Imagine journalists after a press conference. They’re trying to remotely upload the pictures they’ve taken with their high-end cameras from their hotel or a coffee shop by using the public Wi-Fi connection.
While they enjoy the benefits of their professional cameras, hackers may be lurking. They might be trying to steal photographs, upload their own onto the camera, or they might even be trying to abuse the device for surveillance purposes.
This isn’t a James Bond movie. According to Daniel Mende from ERNW, this is a highly plausible scenario.
At the presentation he has held at the Hack in the Box 2013 Amsterdam security conference, the expert has demonstrated that design flaws in Canon EOS-1DX cameras, and possibly other models from other vendors, can be exploited for a wide range of attacks.
Many professional-grade cameras, such as Canon’s EOS-1DX, allow users to easily transfer the pictures they take to the Web via a built-in Ethernet port or via an attachable Wireless File Transmitter (WFT).
According to Mende, journalists from top media organizations such as Reuters are currently utilizing Canon EOS-1DX, which means that there are plenty of potential targets out there.
So how do the attacks work?
Canon EOS-1DX has four communication modes: FTP Upload, DLNA (Digital Living Network Alliance), a built-in webserver, and the EOS Utility. Mende has identified a way to leverage each of them for an attack.
For instance, the FTP Upload mode can be utilized to upload the photographs to a server that’s configured on the camera.
However, since the traffic is unencrypted, it can be easily sniffed. This includes the uploaded pictures and even the FTP credentials that are transmitted in clear text.
For the DLNA mode, UPnP is utilized for discovery and HTTP and XML are used to access the media. The problem is that there is no authentication system and that there are no restrictions, so any DLNA client can download the images.
The WFT Server mode, or the built-in webserver, allows users to view and download images remotely via browsers. With this mode, the issue is that the authentication is not very sophisticated and the credentials can be easily extracted.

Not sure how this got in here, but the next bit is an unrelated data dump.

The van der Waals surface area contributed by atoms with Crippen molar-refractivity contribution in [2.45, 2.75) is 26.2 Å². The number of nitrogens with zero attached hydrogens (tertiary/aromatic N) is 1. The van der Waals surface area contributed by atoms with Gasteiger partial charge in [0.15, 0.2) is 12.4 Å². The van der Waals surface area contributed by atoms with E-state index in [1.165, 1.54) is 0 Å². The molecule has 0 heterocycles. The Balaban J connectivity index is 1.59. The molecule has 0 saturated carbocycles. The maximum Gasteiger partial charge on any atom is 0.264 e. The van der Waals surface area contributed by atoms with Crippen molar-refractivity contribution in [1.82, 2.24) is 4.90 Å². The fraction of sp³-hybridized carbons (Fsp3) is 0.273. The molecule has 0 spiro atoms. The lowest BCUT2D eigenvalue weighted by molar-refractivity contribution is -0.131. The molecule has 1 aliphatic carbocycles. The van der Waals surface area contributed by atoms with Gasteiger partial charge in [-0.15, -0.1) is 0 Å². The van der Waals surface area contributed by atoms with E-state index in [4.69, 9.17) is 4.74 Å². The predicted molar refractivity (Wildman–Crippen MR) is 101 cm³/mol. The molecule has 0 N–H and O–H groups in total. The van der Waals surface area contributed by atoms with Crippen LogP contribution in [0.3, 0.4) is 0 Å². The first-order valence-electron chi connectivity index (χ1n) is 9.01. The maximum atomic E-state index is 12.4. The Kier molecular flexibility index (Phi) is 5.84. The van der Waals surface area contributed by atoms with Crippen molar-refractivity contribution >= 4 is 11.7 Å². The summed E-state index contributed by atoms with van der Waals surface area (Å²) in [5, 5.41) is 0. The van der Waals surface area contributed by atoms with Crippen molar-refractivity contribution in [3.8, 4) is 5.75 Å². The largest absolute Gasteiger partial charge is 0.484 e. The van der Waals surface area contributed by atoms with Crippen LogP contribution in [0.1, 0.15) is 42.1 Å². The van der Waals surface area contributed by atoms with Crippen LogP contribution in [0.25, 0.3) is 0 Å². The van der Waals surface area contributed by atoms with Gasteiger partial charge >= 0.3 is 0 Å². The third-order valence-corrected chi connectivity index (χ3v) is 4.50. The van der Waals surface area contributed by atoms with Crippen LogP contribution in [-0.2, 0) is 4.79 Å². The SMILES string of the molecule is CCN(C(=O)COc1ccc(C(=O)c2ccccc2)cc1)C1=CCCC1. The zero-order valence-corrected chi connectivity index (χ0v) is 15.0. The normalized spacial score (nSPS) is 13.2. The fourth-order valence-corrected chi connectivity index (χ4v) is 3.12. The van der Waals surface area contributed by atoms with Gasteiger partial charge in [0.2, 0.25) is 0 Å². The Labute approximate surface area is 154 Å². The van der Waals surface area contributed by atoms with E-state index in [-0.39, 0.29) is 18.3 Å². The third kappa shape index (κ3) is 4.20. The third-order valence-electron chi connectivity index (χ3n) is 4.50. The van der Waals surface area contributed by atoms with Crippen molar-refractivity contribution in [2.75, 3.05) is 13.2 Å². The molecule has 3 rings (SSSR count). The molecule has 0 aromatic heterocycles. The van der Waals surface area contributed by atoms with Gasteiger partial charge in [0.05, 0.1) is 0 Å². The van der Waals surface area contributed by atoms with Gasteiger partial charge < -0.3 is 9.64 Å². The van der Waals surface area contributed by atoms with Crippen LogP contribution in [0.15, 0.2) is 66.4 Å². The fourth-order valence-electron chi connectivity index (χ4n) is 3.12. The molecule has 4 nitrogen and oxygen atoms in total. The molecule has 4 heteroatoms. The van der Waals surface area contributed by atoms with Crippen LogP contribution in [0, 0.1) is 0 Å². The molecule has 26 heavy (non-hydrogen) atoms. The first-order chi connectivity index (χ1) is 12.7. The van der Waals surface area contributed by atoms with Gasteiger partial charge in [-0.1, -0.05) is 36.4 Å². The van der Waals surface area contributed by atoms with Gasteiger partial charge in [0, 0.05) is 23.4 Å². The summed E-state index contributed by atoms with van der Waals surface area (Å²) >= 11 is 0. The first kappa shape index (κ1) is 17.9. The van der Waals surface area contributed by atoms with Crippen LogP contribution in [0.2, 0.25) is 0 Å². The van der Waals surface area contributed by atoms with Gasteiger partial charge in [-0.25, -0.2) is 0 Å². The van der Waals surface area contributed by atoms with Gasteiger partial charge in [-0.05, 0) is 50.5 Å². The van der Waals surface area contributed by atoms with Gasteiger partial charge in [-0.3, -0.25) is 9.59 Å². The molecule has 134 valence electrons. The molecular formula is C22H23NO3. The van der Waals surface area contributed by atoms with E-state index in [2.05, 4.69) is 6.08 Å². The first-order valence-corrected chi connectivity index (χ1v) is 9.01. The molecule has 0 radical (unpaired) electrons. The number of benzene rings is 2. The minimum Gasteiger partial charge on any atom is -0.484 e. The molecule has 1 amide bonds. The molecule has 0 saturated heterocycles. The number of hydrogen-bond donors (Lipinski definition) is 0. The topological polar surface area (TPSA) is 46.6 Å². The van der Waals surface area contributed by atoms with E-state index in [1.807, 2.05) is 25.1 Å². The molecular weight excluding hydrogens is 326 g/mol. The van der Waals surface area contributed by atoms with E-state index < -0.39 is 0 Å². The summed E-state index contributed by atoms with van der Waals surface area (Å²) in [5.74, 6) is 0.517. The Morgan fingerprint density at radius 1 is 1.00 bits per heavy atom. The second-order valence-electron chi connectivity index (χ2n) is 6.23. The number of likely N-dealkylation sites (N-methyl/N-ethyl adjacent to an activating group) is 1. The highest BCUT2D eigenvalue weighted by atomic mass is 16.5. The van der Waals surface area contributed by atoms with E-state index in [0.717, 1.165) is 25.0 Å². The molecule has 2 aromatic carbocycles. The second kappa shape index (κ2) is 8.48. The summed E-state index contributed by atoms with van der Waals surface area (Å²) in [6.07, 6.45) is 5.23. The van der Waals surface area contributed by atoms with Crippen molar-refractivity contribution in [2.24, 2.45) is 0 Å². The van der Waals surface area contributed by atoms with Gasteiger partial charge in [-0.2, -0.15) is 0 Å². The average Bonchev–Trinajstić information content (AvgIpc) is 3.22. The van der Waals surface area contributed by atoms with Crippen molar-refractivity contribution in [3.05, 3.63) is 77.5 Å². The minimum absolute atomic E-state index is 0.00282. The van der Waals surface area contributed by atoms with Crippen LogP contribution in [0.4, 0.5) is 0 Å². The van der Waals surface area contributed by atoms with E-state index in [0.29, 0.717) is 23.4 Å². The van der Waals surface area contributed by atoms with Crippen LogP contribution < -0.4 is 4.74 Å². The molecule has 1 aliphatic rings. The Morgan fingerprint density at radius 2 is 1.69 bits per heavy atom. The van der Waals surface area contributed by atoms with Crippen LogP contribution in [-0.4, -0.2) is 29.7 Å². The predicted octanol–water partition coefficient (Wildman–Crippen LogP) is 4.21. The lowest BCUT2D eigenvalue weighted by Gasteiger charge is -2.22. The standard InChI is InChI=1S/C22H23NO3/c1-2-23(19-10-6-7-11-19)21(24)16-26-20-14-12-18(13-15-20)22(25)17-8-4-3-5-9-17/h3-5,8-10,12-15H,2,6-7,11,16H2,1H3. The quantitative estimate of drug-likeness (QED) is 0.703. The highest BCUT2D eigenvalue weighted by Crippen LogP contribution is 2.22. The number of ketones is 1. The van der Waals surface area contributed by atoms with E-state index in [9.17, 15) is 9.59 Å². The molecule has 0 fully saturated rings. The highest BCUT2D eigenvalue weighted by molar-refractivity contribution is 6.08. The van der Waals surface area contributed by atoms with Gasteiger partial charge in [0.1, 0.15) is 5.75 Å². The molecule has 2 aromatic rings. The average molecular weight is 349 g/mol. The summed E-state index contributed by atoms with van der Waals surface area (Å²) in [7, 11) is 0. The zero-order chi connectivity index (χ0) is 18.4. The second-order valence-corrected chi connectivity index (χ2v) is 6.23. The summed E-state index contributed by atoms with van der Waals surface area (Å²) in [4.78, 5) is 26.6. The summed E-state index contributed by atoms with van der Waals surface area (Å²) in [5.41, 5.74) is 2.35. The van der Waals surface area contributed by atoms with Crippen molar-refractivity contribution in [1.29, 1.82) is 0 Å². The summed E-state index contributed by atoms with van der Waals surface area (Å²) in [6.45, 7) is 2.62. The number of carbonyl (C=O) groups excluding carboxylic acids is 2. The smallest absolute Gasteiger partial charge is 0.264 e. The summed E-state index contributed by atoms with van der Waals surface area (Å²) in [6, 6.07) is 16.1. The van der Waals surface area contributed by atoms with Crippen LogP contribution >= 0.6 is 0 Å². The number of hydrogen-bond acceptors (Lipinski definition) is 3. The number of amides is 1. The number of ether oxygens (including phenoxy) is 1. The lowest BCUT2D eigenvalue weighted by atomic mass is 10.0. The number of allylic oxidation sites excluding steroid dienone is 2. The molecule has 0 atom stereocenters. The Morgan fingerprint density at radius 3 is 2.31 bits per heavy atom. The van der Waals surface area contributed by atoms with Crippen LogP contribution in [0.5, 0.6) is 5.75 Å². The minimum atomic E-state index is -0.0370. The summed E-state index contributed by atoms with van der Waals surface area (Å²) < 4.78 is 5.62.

The session cookies used in the WFT server mode can be obtained with a 20-minute brute force attack.
The EOS Utility mode, on the other hand, can be exploited for even more interesting things. Mende has found that the EOS Utility – which users install on their computers to control all the camera’s non-manual functions remotely ¬¬¬¬¬¬¬– can allow an attacker to hijack the camera and use it for live streaming.
When the EOS Utility is utilized, the camera needs to be paired with the software via multicast Domain Name System (mDNS).
For this attack method to work, the attacker must listen for the device on mDNS, and deobfuscate the authentication data. Next, the attacker must disconnect the already connected client because the camera allows only one connection.
The final step is to connect to the camera via PTP/IP (Picture Transfer Protocol). Once this is done, the device is at the attacker’s mercy.
“This camera is really a surveillance device,” Mende noted.
Unfortunately, there’s not much users can do to protect themselves against such attacks, but the expert has a couple of suggestions: enabling the camera’s network functionality only on trusted networks, and using a secure passphrase to protect this trusted connection.
Mende’s work has focused on Canon EOS-1DX, but more recent Canon models could be even more tempting for cybercriminals. For instance, Canon’s new consumer-grade EOS 6D comes with a built-in Wireless Access Point, and even a communication protocol for iOS and Android applications.
The researcher has tried to contact Canon regarding the vulnerabilities he has discovered, but he says the company hasn’t been too keen to cooperate.
“I haven’t found anyone at Canon who wanted to listen to me,” Mende said during his presentation.
Daniel Mende’s complete presentation, containing additional technical details, is available here.